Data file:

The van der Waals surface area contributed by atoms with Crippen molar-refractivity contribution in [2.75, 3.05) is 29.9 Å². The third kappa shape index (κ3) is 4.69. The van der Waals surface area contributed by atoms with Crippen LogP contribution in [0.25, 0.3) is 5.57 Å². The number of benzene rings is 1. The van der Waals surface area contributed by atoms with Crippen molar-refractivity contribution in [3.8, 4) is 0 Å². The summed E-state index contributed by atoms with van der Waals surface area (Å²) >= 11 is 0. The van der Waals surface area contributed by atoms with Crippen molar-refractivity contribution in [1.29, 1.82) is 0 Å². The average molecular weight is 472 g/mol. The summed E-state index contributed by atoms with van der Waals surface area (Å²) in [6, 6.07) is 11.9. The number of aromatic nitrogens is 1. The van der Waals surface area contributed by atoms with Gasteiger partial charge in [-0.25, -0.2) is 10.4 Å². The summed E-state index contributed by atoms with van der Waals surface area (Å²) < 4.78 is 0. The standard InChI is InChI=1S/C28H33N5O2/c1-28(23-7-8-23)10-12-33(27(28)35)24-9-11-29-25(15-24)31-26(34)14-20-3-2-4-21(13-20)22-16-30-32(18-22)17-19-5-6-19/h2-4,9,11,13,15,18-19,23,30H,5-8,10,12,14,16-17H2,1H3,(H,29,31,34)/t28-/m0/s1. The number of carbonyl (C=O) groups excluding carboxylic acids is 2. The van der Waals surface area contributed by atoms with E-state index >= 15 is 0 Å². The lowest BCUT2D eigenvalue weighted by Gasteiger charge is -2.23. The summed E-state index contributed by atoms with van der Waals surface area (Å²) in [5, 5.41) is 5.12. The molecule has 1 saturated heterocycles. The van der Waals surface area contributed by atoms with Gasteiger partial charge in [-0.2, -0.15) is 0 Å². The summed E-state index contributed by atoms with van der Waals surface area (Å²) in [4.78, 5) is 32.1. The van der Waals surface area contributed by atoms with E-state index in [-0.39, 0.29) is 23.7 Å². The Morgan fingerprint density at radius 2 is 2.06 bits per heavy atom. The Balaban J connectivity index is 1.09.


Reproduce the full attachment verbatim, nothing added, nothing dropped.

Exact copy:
The van der Waals surface area contributed by atoms with Crippen molar-refractivity contribution in [2.75, 3.05) is 29.9 Å². The third kappa shape index (κ3) is 4.69. The van der Waals surface area contributed by atoms with Crippen LogP contribution in [0.25, 0.3) is 5.57 Å². The number of benzene rings is 1. The van der Waals surface area contributed by atoms with Crippen molar-refractivity contribution in [3.8, 4) is 0 Å². The summed E-state index contributed by atoms with van der Waals surface area (Å²) >= 11 is 0. The van der Waals surface area contributed by atoms with Crippen molar-refractivity contribution in [1.29, 1.82) is 0 Å². The average molecular weight is 472 g/mol. The summed E-state index contributed by atoms with van der Waals surface area (Å²) in [6, 6.07) is 11.9. The number of aromatic nitrogens is 1. The van der Waals surface area contributed by atoms with Gasteiger partial charge in [-0.25, -0.2) is 10.4 Å². The summed E-state index contributed by atoms with van der Waals surface area (Å²) < 4.78 is 0. The standard InChI is InChI=1S/C28H33N5O2/c1-28(23-7-8-23)10-12-33(27(28)35)24-9-11-29-25(15-24)31-26(34)14-20-3-2-4-21(13-20)22-16-30-32(18-22)17-19-5-6-19/h2-4,9,11,13,15,18-19,23,30H,5-8,10,12,14,16-17H2,1H3,(H,29,31,34)/t28-/m0/s1. The number of carbonyl (C=O) groups excluding carboxylic acids is 2. The van der Waals surface area contributed by atoms with E-state index >= 15 is 0 Å². The lowest BCUT2D eigenvalue weighted by Gasteiger charge is -2.23. The summed E-state index contributed by atoms with van der Waals surface area (Å²) in [5, 5.41) is 5.12. The molecule has 1 saturated heterocycles. The van der Waals surface area contributed by atoms with Gasteiger partial charge in [-0.2, -0.15) is 0 Å². The summed E-state index contributed by atoms with van der Waals surface area (Å²) in [4.78, 5) is 32.1. The van der Waals surface area contributed by atoms with E-state index in [-0.39, 0.29) is 23.7 Å². The Morgan fingerprint density at radius 2 is 2.06 bits per heavy atom. The Balaban J connectivity index is 1.09.